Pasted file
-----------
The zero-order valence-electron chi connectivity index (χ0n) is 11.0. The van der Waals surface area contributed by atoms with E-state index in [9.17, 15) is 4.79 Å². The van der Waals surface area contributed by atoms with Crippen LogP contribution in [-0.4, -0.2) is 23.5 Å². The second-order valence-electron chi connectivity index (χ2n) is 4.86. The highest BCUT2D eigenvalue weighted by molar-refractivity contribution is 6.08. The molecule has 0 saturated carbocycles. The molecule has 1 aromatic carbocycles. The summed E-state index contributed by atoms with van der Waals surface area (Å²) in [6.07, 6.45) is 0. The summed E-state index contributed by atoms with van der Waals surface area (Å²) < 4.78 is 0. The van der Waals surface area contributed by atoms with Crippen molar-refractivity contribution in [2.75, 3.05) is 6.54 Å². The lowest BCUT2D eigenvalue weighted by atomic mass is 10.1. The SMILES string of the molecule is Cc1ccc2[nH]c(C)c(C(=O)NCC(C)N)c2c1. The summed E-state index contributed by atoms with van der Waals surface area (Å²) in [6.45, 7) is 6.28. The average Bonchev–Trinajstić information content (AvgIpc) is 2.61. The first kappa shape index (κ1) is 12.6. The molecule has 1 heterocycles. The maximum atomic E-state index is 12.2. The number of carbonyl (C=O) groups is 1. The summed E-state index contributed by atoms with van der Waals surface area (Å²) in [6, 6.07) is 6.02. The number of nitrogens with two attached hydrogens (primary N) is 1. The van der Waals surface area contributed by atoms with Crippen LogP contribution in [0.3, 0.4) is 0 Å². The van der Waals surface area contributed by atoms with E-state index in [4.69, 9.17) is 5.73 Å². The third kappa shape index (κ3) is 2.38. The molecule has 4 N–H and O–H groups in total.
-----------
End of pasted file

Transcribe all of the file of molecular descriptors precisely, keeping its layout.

The zero-order valence-electron chi connectivity index (χ0n) is 11.0. The van der Waals surface area contributed by atoms with E-state index in [9.17, 15) is 4.79 Å². The van der Waals surface area contributed by atoms with Crippen LogP contribution in [-0.4, -0.2) is 23.5 Å². The second-order valence-electron chi connectivity index (χ2n) is 4.86. The highest BCUT2D eigenvalue weighted by molar-refractivity contribution is 6.08. The molecule has 0 saturated carbocycles. The molecule has 1 aromatic carbocycles. The summed E-state index contributed by atoms with van der Waals surface area (Å²) in [6.07, 6.45) is 0. The summed E-state index contributed by atoms with van der Waals surface area (Å²) < 4.78 is 0. The van der Waals surface area contributed by atoms with Crippen molar-refractivity contribution in [2.75, 3.05) is 6.54 Å². The lowest BCUT2D eigenvalue weighted by atomic mass is 10.1. The SMILES string of the molecule is Cc1ccc2[nH]c(C)c(C(=O)NCC(C)N)c2c1. The summed E-state index contributed by atoms with van der Waals surface area (Å²) in [6.45, 7) is 6.28. The average Bonchev–Trinajstić information content (AvgIpc) is 2.61. The first kappa shape index (κ1) is 12.6. The molecule has 1 heterocycles. The maximum atomic E-state index is 12.2. The number of carbonyl (C=O) groups is 1. The summed E-state index contributed by atoms with van der Waals surface area (Å²) in [6, 6.07) is 6.02. The number of nitrogens with two attached hydrogens (primary N) is 1. The van der Waals surface area contributed by atoms with Crippen LogP contribution in [0.3, 0.4) is 0 Å². The van der Waals surface area contributed by atoms with E-state index in [4.69, 9.17) is 5.73 Å². The third kappa shape index (κ3) is 2.38. The molecule has 4 N–H and O–H groups in total.